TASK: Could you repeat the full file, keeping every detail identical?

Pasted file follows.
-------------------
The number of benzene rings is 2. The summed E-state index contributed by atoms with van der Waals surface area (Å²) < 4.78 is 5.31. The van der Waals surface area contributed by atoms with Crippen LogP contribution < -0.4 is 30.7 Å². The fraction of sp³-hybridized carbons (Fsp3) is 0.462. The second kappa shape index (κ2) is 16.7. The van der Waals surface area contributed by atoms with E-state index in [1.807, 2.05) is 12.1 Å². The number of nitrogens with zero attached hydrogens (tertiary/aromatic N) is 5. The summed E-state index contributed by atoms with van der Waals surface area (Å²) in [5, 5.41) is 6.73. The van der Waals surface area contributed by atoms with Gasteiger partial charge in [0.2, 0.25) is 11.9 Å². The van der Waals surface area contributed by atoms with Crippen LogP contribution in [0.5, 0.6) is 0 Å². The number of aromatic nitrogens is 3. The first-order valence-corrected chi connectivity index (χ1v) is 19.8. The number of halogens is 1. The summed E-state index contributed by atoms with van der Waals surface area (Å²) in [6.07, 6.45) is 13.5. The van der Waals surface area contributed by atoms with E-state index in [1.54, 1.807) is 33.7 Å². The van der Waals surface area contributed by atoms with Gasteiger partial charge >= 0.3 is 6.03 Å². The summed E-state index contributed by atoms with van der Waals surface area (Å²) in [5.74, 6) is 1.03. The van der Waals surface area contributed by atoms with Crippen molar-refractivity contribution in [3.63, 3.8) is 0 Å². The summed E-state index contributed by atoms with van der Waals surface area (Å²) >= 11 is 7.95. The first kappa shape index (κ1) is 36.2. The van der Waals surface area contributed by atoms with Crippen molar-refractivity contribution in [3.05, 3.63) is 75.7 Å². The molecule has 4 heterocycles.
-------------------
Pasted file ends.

The number of benzene rings is 2. The summed E-state index contributed by atoms with van der Waals surface area (Å²) < 4.78 is 5.31. The van der Waals surface area contributed by atoms with Crippen LogP contribution < -0.4 is 30.7 Å². The fraction of sp³-hybridized carbons (Fsp3) is 0.462. The second kappa shape index (κ2) is 16.7. The van der Waals surface area contributed by atoms with E-state index in [1.807, 2.05) is 12.1 Å². The number of nitrogens with zero attached hydrogens (tertiary/aromatic N) is 5. The summed E-state index contributed by atoms with van der Waals surface area (Å²) in [5, 5.41) is 6.73. The van der Waals surface area contributed by atoms with Gasteiger partial charge in [0.2, 0.25) is 11.9 Å². The van der Waals surface area contributed by atoms with Crippen LogP contribution in [0.5, 0.6) is 0 Å². The number of aromatic nitrogens is 3. The first-order valence-corrected chi connectivity index (χ1v) is 19.8. The number of halogens is 1. The summed E-state index contributed by atoms with van der Waals surface area (Å²) in [6.07, 6.45) is 13.5. The van der Waals surface area contributed by atoms with E-state index in [1.54, 1.807) is 33.7 Å². The van der Waals surface area contributed by atoms with Gasteiger partial charge >= 0.3 is 6.03 Å². The summed E-state index contributed by atoms with van der Waals surface area (Å²) in [5.74, 6) is 1.03. The van der Waals surface area contributed by atoms with Crippen molar-refractivity contribution in [3.63, 3.8) is 0 Å². The summed E-state index contributed by atoms with van der Waals surface area (Å²) >= 11 is 7.95. The first kappa shape index (κ1) is 36.2. The van der Waals surface area contributed by atoms with Crippen molar-refractivity contribution in [3.05, 3.63) is 75.7 Å². The molecule has 4 heterocycles.